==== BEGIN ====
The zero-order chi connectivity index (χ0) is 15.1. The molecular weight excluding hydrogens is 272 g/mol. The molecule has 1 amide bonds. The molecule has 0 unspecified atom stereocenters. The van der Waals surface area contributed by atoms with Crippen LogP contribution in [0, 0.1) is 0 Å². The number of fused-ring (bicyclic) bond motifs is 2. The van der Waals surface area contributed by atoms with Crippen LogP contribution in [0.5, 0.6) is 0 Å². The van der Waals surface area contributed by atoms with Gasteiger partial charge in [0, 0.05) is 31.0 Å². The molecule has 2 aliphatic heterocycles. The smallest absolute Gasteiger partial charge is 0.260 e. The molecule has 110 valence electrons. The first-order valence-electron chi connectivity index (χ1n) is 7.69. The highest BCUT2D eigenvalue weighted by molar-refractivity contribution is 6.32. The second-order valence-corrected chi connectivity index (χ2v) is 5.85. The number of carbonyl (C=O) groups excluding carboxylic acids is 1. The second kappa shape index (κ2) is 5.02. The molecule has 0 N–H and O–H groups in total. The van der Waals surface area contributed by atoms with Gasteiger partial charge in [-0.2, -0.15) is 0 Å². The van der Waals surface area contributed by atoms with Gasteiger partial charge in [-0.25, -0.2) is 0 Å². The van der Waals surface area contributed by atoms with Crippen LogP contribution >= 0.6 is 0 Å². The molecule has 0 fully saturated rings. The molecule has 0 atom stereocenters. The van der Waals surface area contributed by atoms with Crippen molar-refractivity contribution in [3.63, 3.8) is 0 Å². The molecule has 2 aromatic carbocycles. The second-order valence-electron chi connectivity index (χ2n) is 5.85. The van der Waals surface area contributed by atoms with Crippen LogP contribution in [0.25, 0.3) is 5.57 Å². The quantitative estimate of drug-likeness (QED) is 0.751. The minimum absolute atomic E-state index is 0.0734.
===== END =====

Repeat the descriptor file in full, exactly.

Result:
The zero-order chi connectivity index (χ0) is 15.1. The molecular weight excluding hydrogens is 272 g/mol. The molecule has 1 amide bonds. The molecule has 0 unspecified atom stereocenters. The van der Waals surface area contributed by atoms with Crippen LogP contribution in [0, 0.1) is 0 Å². The number of fused-ring (bicyclic) bond motifs is 2. The van der Waals surface area contributed by atoms with Crippen LogP contribution in [0.5, 0.6) is 0 Å². The van der Waals surface area contributed by atoms with Gasteiger partial charge in [0, 0.05) is 31.0 Å². The molecule has 2 aliphatic heterocycles. The smallest absolute Gasteiger partial charge is 0.260 e. The molecule has 110 valence electrons. The first-order valence-electron chi connectivity index (χ1n) is 7.69. The highest BCUT2D eigenvalue weighted by molar-refractivity contribution is 6.32. The second-order valence-corrected chi connectivity index (χ2v) is 5.85. The number of carbonyl (C=O) groups excluding carboxylic acids is 1. The second kappa shape index (κ2) is 5.02. The molecule has 0 N–H and O–H groups in total. The van der Waals surface area contributed by atoms with Gasteiger partial charge in [-0.2, -0.15) is 0 Å². The van der Waals surface area contributed by atoms with Gasteiger partial charge in [-0.25, -0.2) is 0 Å². The van der Waals surface area contributed by atoms with Crippen LogP contribution >= 0.6 is 0 Å². The molecule has 0 fully saturated rings. The molecule has 0 atom stereocenters. The van der Waals surface area contributed by atoms with Crippen molar-refractivity contribution in [3.63, 3.8) is 0 Å². The molecule has 2 aromatic carbocycles. The second-order valence-electron chi connectivity index (χ2n) is 5.85. The van der Waals surface area contributed by atoms with Crippen LogP contribution in [0.25, 0.3) is 5.57 Å². The quantitative estimate of drug-likeness (QED) is 0.751. The minimum absolute atomic E-state index is 0.0734.